To: President Bulger and Board of Education Members
From: LCCEA and LCC OER Librarian
Date: October 27, 2022
Re: Proposed Copyright Policy
Dear President Bulger and members of the Board of Education,
We are writing as representatives of the 450 part-time and full-time faculty at Lane Community College to share our concerns about the proposed Board policy on copyright.
First, it is not consistent with Article 18 of the Collective Bargaining Agreement (CBA) with faculty, which protects faculty members’ intellectual property rights. Our CBA (“contract”) between the LCC Board of Education and the LCCEA provides that faculty retain intellectual property rights over their work as long as they have not received compensation (e.g., curriculum development funding) or release time specifically for the development of the work. If the College does not compensate or provide release to faculty specifically to develop work such as curricular materials, lecture notes, etc., the faculty member retains rights for what they have created. In addition, if the faculty member is compensated or released specifically for the purpose of producing materials and the materials are later used commercially, the faculty member retains equity in the materials after the college recovers its investment. This protection for faculty intellectual property rights is a long-settled issue, which has been in place since at least 1985.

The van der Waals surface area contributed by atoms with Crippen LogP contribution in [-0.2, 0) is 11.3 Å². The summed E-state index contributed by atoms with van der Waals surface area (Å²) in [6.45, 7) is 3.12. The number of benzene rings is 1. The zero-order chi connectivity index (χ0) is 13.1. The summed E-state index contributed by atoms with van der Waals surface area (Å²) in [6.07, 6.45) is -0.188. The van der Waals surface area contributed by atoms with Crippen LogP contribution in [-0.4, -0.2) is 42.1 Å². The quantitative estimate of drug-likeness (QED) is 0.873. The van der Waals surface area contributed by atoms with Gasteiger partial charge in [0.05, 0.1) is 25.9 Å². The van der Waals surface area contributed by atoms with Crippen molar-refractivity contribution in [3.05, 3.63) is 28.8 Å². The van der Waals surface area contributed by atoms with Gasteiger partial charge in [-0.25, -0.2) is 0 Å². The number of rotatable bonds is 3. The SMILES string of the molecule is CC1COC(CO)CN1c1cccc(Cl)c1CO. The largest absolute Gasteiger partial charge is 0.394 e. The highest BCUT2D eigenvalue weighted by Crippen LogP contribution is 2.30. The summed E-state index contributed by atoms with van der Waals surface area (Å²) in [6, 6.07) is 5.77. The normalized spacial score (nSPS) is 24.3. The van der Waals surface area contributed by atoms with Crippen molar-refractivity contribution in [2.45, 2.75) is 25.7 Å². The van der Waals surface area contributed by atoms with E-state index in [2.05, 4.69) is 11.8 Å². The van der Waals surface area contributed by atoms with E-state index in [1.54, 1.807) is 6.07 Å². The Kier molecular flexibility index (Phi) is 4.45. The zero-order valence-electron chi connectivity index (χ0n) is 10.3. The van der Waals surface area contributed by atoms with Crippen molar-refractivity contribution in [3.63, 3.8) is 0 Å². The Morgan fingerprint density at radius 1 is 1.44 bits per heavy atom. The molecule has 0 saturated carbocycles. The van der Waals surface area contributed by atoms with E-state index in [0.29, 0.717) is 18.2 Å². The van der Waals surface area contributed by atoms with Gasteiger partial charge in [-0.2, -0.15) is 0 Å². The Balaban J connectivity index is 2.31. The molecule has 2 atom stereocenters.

It is unclear why there would be a proposal that the Board adopt a policy that could violate a contract with an employee group. Such a policy could not be enforced because contracts supersede policy. We think it would send the wrong message and could be legally questionable for the Board to adopt a policy that would violate a collective bargaining agreement if implemented.
Second, copyrighting OERs (open educational resources) developed by faculty would contravene the entire purpose of OERs, which is to provide open access to free instructional materials to students and to share them among faculty within and across institutions. For OERs, a much more appropriate approach for faculty who create them and wish to share them would be to add open licenses to their works. Ensuring that LCC copyrights are not added to OERs is critical for keeping overall costs down for students here at LCC and anywhere OERs developed by LCC faculty are used.
Third, copyrighting the work of employees and students impacts many individuals beyond faculty. If such a policy were implemented, who would advocate for students and their rights to their own work? Is it appropriate for students’ artwork and writings to be owned by the College?
We urge you to discontinue consideration of adopting the copyright policy and encourage you to consider what problems the policy seeks to solve and engage all stakeholder groups, including experts, in addressing the actual issues. If the Board nevertheless moves forward to adopt any copyright policy, we urge you to include language indicating it applies, “except as provided by collective bargaining agreements and any other agreements,” given that this issue is a mandatory subject of bargaining, which means negotiation is required, and at least one contract addresses this issue already.
Thank you for your thoughtful consideration of this issue and your commitment to Lane Community College.
Adrienne Mitchell, President
Aryn Bartley, Secretary
Marge Helzer, Treasurer
Christina Howard, Vice President for Career Technical Faculty
Rosa Lopez, Vice President for Faculty At-Large
Peggy Oberstaller, Vice President for Part-Time Faculty
Wendy Simmons, Vice President for Learning Advancement
Kate Sullivan, Vice President for Transfer Faculty
LCC Faculty OER Librarian